With a wry smile and a heavy dose of irony, Beth Torina acknowledged what most didn’t expect to see when the LSU softball team played fourth-seeded Fairfield on the first day of the Baton Rouge regional.
“Well, it was just how we drew it up,” Torina joked.
The Tigers survived a seventh-inning scare by the Stags, holding on to 2-1 victory Friday night at Tiger Park.
Fairfield, which mustered just two doubles off LSU starting pitcher Sydney Smith through the first six innings, threatened to at least tie the score in the final inning. Stags Catcher Tori Reed reached second base on an error by Tigers third baseman Shemiah Sanchez, and Reed scored on Kristen Ball’s RBI single into left field.
Torina pulled Smith for Carley Hoover, who immediately induced a fielder’s choice, moving pinch runner Cynthia Meringer to second base. Hoover walked Molly Roche to put the potential go-ahead run on first base, but Hoover retired Lacey Olaff and Hannah Futo to end the game.
“I do think it’s huge to have the first (game) under your belt,” Torina said. “It’s a really tough game. You’re tight; you’re nervous. There’s a lot of those factors in it. Once you get it going here, once you get rolling, I think it gets a little bit easier. Not that our game tomorrow is easy by any means, but I think getting those nerves out and getting that first game under your belt is huge.”
LSU (42-18) didn’t do much to support Smith’s effort in the circle, matching Fairfield (26-27) with three hits. The Tigers' only run production came in the first inning, when Sanchez sent a fly ball to right field with two outs.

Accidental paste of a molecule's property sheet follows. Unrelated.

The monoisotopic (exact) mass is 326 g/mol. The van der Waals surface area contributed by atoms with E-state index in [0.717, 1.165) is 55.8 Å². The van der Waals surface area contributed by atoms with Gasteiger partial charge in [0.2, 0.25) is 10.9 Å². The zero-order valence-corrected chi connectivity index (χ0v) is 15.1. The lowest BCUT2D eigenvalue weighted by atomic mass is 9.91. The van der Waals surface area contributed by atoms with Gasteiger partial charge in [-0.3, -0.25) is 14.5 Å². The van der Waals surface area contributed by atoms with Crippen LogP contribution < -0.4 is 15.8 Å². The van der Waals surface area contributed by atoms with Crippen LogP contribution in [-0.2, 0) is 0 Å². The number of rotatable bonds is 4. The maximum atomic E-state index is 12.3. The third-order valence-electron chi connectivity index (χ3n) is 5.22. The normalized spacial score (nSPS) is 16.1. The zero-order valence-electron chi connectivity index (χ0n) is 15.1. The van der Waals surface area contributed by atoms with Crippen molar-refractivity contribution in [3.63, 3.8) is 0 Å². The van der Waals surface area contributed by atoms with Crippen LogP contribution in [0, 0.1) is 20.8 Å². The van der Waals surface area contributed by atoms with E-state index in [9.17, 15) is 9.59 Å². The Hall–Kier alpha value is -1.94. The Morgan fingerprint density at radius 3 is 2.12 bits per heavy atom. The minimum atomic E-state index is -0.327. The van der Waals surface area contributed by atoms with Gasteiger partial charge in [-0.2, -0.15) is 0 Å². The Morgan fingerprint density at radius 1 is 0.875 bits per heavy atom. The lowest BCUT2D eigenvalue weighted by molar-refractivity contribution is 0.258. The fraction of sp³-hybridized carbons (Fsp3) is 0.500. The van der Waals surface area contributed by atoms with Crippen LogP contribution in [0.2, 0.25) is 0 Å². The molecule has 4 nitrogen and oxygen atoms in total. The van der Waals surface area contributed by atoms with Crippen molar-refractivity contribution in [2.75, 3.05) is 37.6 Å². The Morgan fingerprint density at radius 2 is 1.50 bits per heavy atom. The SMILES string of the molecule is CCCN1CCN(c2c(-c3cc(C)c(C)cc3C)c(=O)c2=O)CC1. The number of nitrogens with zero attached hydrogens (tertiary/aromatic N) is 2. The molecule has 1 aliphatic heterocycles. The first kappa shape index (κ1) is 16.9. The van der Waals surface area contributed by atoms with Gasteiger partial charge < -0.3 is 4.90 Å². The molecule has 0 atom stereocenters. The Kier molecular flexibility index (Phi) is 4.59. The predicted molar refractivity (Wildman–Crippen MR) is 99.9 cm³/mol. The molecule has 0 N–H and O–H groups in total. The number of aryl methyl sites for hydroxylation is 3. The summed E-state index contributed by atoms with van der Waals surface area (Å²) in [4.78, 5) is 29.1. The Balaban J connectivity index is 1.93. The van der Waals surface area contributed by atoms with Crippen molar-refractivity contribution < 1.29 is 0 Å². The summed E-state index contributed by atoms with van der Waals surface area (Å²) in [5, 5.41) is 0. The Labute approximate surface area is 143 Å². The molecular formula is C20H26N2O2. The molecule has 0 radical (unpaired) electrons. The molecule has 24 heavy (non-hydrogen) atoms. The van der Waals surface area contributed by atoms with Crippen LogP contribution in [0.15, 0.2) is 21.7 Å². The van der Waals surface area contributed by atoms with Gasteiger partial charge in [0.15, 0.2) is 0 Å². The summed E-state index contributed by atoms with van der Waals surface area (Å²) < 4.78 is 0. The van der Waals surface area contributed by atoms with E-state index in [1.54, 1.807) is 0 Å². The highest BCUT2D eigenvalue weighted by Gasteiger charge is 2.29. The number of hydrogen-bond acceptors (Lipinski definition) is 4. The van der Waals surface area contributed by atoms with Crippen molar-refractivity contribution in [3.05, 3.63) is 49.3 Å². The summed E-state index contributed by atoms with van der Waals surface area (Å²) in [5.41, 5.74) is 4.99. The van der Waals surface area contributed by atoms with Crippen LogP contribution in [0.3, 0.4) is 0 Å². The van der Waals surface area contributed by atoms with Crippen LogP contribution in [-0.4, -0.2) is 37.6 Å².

Fairfield right fielder Amanda Ulzheimer appeared to be camping underneath the ball at the warning track, but it caromed off her glove. Emily Griggs and Bailey Landry scored on the error.
LSU registered just two more hits off Destinee Pallotto after the first inning. The Tigers were 0 for 7 with runners on base against Pallotto.
“They had a great pitcher on the mound tonight, so we have to hand it to her being able to mix in and out, up and down, and just being able to make the adjustments,” Griggs said. “If somebody hit a good ball the first inning, the second inning she was doing the complete opposite.”
But LSU now turns its attention to the regional's marquee matchup: a winner’s bracket game with UL-Lafayette at noon Saturday.
“I know you want to start talking about LSU,” Cajuns coach Michael Lotief said after UL-Lafayette beat McNeese State in regional opener. “So let’s do it.”
LSU and UL-Lafayette have not played since 2013, when the Cajuns beat the Tigers twice in the Baton Rouge regional. Lotief admitted to being the source of “a lot of the drama” between the two schools and called LSU an “incredible program.”
The 15-year Cajuns coach, who is batting throat cancer, said he would like the teams to play yearly, but that is not his focus in the years he has left coaching.
“I’m in a different stage of my life,” Lotief said. “Hopefully, we’re at a different stage, and the sport has grown. What we’re trying to do as bearers of the sport and people that are trying to grow the sport, we’ve got other issues to fight. That’s what we’re talking about. We’ve got issues to fight about equity. We’ve got issues to fight about opportunities for female athletes.
“We would love to play LSU on a regular basis, but if we do or we don’t, they have a great program, and we’ve got a great program. No matter what happens tomorrow, what happened 10 years ago, they’re going to have a great program, and we’re going to have a great program.”